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Teriflunomide, a novel, orally bioavailable, active metabolite of leflunomide, has anti-inflammatory activity. It is prescribed as a first-line treatment for relapsing–remitting multiple sclerosis (RRMS) at a dose of one 14mg tablet per day. Common adverse reactions observed in placebo-controlled trials with a frequency≥10% and a rate twofold or more than reported with placebo, include digestive disorders. As teriflunomide tablets also contain lactose, the official recommendations are clear about not prescribing this drug to patients with known lactose intolerance and those with rare hereditary problems due to galactose intolerance.
Our study systematically collected, from our MS clinical practice, all adverse events presenting in the first 100 patients treated with teriflunomide. All of these patients were systematically asked if they were known to have lactose intolerance.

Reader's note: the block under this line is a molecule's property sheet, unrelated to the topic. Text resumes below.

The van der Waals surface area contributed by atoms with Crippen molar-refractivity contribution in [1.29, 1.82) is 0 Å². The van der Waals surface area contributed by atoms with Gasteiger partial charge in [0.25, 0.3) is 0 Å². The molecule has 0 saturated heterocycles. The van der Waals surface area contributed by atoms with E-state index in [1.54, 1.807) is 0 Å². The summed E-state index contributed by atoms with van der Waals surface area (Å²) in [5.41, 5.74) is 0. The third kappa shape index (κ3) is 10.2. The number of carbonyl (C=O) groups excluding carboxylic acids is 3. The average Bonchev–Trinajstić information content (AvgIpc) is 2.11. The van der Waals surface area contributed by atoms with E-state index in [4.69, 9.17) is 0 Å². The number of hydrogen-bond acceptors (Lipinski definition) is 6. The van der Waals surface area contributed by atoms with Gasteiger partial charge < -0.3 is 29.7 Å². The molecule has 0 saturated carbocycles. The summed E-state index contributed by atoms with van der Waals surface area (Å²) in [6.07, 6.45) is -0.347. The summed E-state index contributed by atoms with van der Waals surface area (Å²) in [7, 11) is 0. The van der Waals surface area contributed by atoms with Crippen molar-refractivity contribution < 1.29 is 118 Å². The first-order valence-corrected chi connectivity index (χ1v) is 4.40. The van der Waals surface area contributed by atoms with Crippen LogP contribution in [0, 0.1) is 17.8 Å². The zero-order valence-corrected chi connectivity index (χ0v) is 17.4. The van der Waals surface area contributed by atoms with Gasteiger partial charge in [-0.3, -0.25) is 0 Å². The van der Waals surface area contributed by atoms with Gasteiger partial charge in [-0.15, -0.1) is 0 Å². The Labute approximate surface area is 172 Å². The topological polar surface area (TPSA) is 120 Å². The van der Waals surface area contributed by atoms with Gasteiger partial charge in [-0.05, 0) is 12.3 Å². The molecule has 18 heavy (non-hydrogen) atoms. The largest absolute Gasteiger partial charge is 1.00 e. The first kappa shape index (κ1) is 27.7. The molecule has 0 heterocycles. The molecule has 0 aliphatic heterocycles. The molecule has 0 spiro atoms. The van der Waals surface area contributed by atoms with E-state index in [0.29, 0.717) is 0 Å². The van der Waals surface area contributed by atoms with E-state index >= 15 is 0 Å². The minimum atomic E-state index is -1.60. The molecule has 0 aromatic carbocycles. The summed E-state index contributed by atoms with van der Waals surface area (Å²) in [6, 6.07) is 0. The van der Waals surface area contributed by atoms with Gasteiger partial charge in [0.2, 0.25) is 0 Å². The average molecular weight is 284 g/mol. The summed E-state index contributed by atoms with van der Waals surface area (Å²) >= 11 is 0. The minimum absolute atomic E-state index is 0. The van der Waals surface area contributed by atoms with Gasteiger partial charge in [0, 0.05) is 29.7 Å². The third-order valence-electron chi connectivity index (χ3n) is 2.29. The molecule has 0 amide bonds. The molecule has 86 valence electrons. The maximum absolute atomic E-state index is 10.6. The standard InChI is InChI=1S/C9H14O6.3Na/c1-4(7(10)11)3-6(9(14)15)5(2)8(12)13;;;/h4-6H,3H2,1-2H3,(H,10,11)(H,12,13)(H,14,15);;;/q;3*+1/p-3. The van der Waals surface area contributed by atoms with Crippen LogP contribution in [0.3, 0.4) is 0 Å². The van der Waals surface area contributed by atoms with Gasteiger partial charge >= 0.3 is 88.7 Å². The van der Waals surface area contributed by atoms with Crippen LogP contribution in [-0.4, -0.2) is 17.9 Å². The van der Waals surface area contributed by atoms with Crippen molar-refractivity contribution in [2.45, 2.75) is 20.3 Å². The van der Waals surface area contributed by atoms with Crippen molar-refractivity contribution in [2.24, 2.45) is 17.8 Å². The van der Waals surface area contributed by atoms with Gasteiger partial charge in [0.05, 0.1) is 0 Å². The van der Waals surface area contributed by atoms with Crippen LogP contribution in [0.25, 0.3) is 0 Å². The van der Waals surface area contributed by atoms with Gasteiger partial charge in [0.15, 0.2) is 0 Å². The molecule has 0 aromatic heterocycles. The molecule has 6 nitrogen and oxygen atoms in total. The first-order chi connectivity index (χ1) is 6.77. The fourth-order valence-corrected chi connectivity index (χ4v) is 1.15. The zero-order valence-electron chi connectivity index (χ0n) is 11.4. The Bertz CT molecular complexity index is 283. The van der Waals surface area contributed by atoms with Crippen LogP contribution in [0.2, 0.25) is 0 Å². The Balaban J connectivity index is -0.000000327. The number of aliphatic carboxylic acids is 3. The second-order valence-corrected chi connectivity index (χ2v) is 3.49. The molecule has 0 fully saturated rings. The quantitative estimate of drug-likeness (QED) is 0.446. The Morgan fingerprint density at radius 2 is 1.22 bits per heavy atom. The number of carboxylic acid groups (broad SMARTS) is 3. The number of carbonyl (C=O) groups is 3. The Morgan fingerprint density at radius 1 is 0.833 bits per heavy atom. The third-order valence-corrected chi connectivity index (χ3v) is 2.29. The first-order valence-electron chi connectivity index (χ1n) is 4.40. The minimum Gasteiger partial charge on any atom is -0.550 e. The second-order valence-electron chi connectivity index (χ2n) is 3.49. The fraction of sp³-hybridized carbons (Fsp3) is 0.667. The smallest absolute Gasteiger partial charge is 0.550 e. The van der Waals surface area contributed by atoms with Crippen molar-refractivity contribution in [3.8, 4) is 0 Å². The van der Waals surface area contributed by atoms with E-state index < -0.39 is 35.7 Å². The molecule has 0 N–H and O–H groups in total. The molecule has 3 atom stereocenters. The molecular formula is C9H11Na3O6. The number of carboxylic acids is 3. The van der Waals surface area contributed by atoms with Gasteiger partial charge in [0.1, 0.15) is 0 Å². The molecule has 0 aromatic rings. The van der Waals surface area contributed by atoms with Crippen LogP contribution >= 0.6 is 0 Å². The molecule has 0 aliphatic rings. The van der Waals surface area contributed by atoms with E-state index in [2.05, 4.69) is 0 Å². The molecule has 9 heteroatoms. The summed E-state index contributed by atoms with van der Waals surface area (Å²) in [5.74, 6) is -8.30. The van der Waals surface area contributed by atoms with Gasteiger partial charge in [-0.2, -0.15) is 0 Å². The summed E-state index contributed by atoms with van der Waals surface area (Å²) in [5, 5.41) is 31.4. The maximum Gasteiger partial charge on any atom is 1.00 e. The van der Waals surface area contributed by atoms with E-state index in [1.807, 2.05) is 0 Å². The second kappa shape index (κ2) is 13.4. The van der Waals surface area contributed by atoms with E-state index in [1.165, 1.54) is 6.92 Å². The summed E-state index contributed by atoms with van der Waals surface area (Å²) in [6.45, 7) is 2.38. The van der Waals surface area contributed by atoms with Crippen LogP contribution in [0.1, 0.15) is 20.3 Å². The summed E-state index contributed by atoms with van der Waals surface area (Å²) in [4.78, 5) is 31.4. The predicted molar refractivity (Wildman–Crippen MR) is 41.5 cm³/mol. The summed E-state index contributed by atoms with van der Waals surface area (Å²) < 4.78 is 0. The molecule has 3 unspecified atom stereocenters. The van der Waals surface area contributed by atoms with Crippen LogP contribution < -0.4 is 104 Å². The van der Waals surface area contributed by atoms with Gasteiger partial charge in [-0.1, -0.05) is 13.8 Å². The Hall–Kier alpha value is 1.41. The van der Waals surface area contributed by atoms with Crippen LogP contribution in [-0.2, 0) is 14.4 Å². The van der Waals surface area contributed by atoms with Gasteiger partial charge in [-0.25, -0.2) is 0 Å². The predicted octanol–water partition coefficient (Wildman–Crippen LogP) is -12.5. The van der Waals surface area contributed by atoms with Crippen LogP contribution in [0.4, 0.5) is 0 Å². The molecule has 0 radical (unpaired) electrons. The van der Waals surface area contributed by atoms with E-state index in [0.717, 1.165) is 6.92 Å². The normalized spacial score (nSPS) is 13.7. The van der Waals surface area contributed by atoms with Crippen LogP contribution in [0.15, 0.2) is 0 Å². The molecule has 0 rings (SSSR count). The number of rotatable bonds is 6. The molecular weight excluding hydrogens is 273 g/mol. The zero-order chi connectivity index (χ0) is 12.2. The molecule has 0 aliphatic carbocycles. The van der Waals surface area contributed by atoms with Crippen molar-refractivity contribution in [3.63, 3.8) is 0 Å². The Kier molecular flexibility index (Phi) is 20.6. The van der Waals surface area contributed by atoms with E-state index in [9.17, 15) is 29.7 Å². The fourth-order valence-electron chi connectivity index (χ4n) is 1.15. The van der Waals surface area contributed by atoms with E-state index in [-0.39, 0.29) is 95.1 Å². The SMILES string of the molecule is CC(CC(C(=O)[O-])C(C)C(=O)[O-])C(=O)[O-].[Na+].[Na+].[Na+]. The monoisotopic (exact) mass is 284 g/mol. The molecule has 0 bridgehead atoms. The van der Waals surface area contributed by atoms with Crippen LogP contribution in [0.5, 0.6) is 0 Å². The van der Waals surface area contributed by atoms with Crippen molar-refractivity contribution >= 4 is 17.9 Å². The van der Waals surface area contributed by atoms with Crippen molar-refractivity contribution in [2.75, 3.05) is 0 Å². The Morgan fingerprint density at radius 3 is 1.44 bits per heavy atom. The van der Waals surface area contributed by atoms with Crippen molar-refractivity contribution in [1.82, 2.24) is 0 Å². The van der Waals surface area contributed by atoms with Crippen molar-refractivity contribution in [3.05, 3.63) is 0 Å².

None of these 100 patients declared having known, documented lactose intolerance. Yet, after starting teriflunomide, 14 reported mild-to-moderate diarrhea, which resolved within a month, but four of these patients continued to have daily diarrhea (grade 2 WHO classification), prompting us to perform a lactose breath test (LBT) for malabsorption. All four tested positive and were therefore diagnosed with lactose intolerance. Digestive symptoms were resolved with probiotics, and teriflunomide was maintained in three cases; the fourth patient decided, despite the adverse event being resolved, to stop taking teriflunomide.
In cases of prolonged digestive side-effects after the introduction of teriflunomide, a lactose-malabsorption breath test should be proposed to confirm the culpability or not of an enzymatic defect in the occurrence of adverse events.Le texte complet de cet article est disponible en PDF.
Keywords : Gastrointestinal adverse events, Lactose intolerance, Multiple sclerosis, Teriflunomide